In OpsWorks, each “Layer” can be linked to its own repository. You can also specify a branch of your choosing. The terminology mapping between AWS, Git and Application Architecture can sometimes be a bit confusing and can lead to mal-configured OpsWorks stacks which can subsequently lead to OpsWorks being used inappropriately due to perceived technical constraints of the platform. In this post, I wanted to discuss this terminology, the mapping between the three realms (AWS, Git and Application Architecture) and how we might properly configure an Application in OpsWorks correctly.
First, let’s look at how AWS OpsWorks elements map to an application’s configuration.
A common practices is to segment your AWS Account’s by Environment so you’d have separate accounts for Production, QA, Development, etc. In this setup, your AWS Account aligns with the environment your application instance resides within. An OpsWorks Stack corresponds to the application instance within this environment and an OpsWorks Layer corresponds to a configuration group.
This naming convention can be particularly confusing as often times an application’s architecture will conform to Architectural Layers that define roles and segment responsibilities for compute resources within an application. To muddle things even further, often times, these Architectural Layers conveniently correspond to the configuration required for the compute instance. Meaning, servers within a particular Architectural Layer tend to be configured the same way. However, this is not always the case. That’s why its important to recognize that the way you design your OpsWorks Layers is not as simple as creating an OpsWorks Layer for every Architectural Layer.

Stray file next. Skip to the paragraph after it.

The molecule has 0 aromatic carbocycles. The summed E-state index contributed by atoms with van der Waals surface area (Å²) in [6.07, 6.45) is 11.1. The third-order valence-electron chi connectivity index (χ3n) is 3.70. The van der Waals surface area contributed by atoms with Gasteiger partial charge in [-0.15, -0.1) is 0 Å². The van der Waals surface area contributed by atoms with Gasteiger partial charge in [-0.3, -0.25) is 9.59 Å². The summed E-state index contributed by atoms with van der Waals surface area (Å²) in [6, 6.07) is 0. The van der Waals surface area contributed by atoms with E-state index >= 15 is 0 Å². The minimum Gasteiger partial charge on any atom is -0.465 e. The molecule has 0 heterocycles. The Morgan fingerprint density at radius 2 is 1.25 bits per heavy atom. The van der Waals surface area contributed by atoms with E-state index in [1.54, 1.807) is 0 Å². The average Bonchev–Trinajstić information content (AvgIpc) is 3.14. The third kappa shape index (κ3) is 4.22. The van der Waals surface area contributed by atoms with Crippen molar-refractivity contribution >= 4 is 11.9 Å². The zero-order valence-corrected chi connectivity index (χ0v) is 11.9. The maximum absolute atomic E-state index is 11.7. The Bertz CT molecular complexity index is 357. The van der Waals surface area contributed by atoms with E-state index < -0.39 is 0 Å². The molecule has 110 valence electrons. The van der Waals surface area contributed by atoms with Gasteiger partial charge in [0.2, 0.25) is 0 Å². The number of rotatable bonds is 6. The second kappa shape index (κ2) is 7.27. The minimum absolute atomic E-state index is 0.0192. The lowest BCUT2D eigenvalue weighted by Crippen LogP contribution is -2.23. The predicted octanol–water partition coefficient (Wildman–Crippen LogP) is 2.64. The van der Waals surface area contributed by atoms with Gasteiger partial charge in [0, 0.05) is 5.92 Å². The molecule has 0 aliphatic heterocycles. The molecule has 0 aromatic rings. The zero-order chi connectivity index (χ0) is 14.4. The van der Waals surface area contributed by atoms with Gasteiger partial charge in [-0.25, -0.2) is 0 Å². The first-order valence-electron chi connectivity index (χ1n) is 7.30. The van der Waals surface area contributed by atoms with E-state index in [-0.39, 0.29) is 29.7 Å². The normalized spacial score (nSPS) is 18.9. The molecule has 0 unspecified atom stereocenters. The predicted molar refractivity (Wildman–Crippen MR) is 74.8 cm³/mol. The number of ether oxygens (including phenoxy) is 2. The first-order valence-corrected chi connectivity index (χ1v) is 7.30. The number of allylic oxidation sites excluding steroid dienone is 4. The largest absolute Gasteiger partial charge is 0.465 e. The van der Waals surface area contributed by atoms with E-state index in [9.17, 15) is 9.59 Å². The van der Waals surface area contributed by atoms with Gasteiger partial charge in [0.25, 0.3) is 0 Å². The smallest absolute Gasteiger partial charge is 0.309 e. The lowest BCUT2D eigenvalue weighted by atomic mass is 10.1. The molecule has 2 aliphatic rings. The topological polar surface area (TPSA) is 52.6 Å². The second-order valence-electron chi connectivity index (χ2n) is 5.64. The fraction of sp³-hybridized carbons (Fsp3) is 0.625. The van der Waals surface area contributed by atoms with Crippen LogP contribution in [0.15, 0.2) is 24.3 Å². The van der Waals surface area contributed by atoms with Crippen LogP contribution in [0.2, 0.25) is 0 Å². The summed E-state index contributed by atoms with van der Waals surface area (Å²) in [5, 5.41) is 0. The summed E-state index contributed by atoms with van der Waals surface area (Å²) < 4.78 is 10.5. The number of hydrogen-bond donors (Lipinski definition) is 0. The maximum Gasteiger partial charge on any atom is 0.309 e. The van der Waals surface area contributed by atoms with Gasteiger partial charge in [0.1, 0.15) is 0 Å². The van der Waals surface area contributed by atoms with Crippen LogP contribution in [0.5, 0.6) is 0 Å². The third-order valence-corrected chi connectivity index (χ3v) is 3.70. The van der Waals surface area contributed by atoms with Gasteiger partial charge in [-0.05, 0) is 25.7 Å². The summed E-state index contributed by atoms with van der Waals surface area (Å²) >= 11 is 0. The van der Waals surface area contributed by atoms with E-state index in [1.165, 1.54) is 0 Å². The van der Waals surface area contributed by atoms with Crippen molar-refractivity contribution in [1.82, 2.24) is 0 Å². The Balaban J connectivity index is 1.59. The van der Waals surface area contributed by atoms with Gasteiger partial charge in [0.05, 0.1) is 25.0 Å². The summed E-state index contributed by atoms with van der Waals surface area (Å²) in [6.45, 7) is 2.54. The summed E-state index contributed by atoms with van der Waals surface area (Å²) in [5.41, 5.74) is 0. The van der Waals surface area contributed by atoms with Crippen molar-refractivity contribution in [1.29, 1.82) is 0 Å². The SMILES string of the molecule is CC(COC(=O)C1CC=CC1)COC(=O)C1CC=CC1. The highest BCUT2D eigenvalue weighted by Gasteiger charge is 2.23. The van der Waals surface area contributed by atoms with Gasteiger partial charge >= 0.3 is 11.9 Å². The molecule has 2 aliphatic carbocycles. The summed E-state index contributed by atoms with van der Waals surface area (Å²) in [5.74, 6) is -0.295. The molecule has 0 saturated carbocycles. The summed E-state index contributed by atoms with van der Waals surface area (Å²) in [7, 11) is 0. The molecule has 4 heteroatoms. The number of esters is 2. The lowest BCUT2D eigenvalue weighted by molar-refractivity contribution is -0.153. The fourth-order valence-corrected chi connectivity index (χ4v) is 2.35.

In more complex applications its common to see significantly different configurations within an Architectural Layer. This delineation would lead to additional OpsWorks Layers being created for each of the different configurations.
Organizing your Git Repositories
Git provides one method to store the configurations for each of the OpsWorks Layers. If an organization has segmented its environments using AWS Account as discussed above, then you will see one or more instances of an application within each Account. Which ultimately means, you will have an OpsWorks Stack for each application instance within the corresponding environment’s AWS Account.
Each OpsWorks Stack will be divided into OpsWorks Layers, which will then be assigned a Repository and Branch on the server.
Typically an organization or work group will have a single Git Server that supports multiple environments. Where the Environment fits in gets flipped.
In the above table, you can see the mapping between naming conventions for all the elements within the three realms (AWS, Application Architecture and Git).
In AWS, the Environment is the top level element, the AWS Account. So in AWS, the element hierarchy will follow the “Environment-Application-ConfigurationGroup” pattern.
In Git, the Environment is the bottom level element, the branch. So in Git, the element hierarchy will follow the “Application-ConfigurationGroup-Environment” pattern.
Above is an example mapping of the AWS OpsWorks elements to the Git elements. I’ve included blue labels to identify the example Application Architecture components.
You can see that the OpsWorks Layer for the Application’s Web Tier are all stored in a single repository. That repository has two branches that support both environments. The Application has two instances a “dev” and a “qa” instance. These instances are setup as two OpsWorks Stacks, one in the “dev” AWS Account and the other in the “qa” AWS Account.